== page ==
Addiction Times Two: How Recovery Unplugged Heals Polysubstance Dependence

by Jill Gleeson

EDGE Media Network Contributor

Wednesday August 21, 2019

Addiction Times Two: How Recovery Unplugged Heals Polysubstance Dependence
  (Source:Recovery Unplugged)

It's infamously taken the lives of everyone from "Glee" actor Cory Monteith, who died from ingesting heroin and alcohol, to Stone Temple Pilots frontman Scott Weiland, lost to cocaine, alcohol, and MDA. Back in 1982, a "speedball" (cocaine and heroin) killed "Saturday Night Live" comedian John Belushi, and before that, alcohol and barbiturates ended Jimi Hendrix's reign as the world's greatest guitarist. Polysubstance abuse is nothing new, and, according to Paul Pellinger, chief strategy officer for the drug treatment center Recovery Unplugged, it's all too common.

"There's a certain situation that happens with addicts, where they need to take other drugs to squash some of the side effects of their drug of choice," Pellinger says. "I'd compare it to what happens when a person is prescribed a pill for a chronic health condition — for example, high blood pressure. You take this medication and there are all these side effects, so now you have to take more medication to deal with those side effects. It's the same thing with drug addiction. Say that somebody is doing cocaine all the time, and they can't calm down. So they start taking Xanax. And then they get too low and they need to be brought back up. It's an endless, vicious cycle of just trying to stay normal."

A Lethal Mix

But many times those abusing drugs don't even realize that they're taking more than one substance. Heroin is now regularly cut with fentanyl, ecstasy with crystal meth, and these and other dangerous combinations are helping to send overdose rates skyrocketing, with "more overdoses and deaths in the past nine years than in the previous 19 combined," according to Pellinger. "As a matter of fact, drug overdoses just overtook car accidents as the leading cause of fatalities in America for kids 26 years old and younger. There are reported to be over 70,000 overdose deaths a year now, which is approximately 200 people a day."

This epidemic is hitting queer people hard, in part due to the LGBTQ community's much-documented fondness for party drugs like crystal meth, Special K, GHB and ecstasy, which are frequently combined for more intense or longer-lasting highs. Whether they're consumed together by design or accidentally, the results can be deadly.

"Back when ecstasy was on the rise, I was on a drug task force for the LGBTQ population," Pellinger says. "And we found out through toxicological reports on people who came into the E.R. that it was being cut with crystal meth. So they were doing ecstasy, and they were ending up in the hospital because it was laced with crystal meth."

(Source: Recovery Unplugged)

A Better Way
It's difficult to believe now, but a half-century or so ago nascent drug treatment facilities differentiated between substances. Upon their discharge, heroin addicts, for example, were frequently given permission to drink. Relapses were nearly inevitable as alcohol led people back to their drug of choice.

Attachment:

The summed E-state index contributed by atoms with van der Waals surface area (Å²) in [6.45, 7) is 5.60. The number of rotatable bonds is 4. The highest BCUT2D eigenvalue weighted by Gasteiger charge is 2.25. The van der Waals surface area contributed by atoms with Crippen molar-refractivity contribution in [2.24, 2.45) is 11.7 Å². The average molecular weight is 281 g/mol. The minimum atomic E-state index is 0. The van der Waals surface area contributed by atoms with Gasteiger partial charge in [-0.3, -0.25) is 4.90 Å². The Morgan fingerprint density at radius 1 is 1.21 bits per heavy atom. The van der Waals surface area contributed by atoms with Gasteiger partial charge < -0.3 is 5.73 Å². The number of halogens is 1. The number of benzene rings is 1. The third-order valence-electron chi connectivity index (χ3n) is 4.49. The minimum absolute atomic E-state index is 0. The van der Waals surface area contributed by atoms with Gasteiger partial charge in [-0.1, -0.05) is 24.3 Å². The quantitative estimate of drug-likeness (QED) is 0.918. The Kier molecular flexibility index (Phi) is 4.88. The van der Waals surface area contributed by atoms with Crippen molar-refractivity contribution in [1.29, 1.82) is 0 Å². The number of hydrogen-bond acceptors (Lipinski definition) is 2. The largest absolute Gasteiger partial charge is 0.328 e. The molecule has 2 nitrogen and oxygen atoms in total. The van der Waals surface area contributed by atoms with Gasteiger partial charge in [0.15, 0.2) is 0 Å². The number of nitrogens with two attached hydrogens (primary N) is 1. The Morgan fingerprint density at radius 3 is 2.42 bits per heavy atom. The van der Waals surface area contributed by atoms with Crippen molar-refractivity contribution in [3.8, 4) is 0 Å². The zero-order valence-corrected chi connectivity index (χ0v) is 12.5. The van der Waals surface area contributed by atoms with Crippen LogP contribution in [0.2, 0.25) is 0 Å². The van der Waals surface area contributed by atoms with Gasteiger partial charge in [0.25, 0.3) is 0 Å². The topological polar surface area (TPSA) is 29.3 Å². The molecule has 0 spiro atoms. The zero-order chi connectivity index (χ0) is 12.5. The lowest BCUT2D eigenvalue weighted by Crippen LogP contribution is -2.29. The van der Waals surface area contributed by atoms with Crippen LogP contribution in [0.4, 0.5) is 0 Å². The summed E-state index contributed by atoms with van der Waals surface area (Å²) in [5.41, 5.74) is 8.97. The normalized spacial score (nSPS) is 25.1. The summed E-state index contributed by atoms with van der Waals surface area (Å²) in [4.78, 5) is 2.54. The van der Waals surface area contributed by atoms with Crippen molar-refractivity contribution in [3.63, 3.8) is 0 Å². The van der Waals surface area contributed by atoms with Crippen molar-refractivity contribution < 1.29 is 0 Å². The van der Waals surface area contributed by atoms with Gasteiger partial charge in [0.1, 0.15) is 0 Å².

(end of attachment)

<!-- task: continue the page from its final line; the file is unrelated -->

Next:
Today, those in the industry know that aside from differences in what it takes to safely detox from each substance, as Pellinger says, "there is no distinction between, say, wine and crystal meth. I don't care if it's Robitussin or Jack Daniels, it's really not about how much or how often or even what you use. At Recovery Unplugged, we focus on the more important questions, like how are you going to get through this and make recovery more of a payoff than getting high?"

To help clients find the answers, Recovery Unplugged employs a new modality Pellinger and his team have created, which is more effective than anything that has come before: treating addiction with the curative power of music. "The wonderful thing about music is that it becomes the catalyst to engage the therapeutic process," says Pellinger. "And that's first by establishing rapport, second by changing the person's mood and third, because music appeals to the same pleasure center of the brain that drugs and alcohol do, it helps make recovery more of a payoff than getting high."

"But even with all of that," Pellinger adds,"it won't mean anything unless our clients retain the information we're trying to teach them. And music helps with that, too. If you think about how we learn the alphabet, it was through that abc song. So, when clients leave we give them what we call musical prescriptions on an mp3 player and an app that we have. Help for any issue, skill set, perception or behavior is available simply by pushing a button to a specific song."

After a pause, Pellinger concludes, "Music is really the only form of communication that communicates to the soul. And in my opinion that's where long-lasting change happens."

Are you or a loved one struggling with addiction? Visit

Sponsored content.

Jill Gleeson is a travel and adventure journalist based in the Appalachians of Central Pennsylvania. Find her on Facebook and Twitter at @gopinkboots.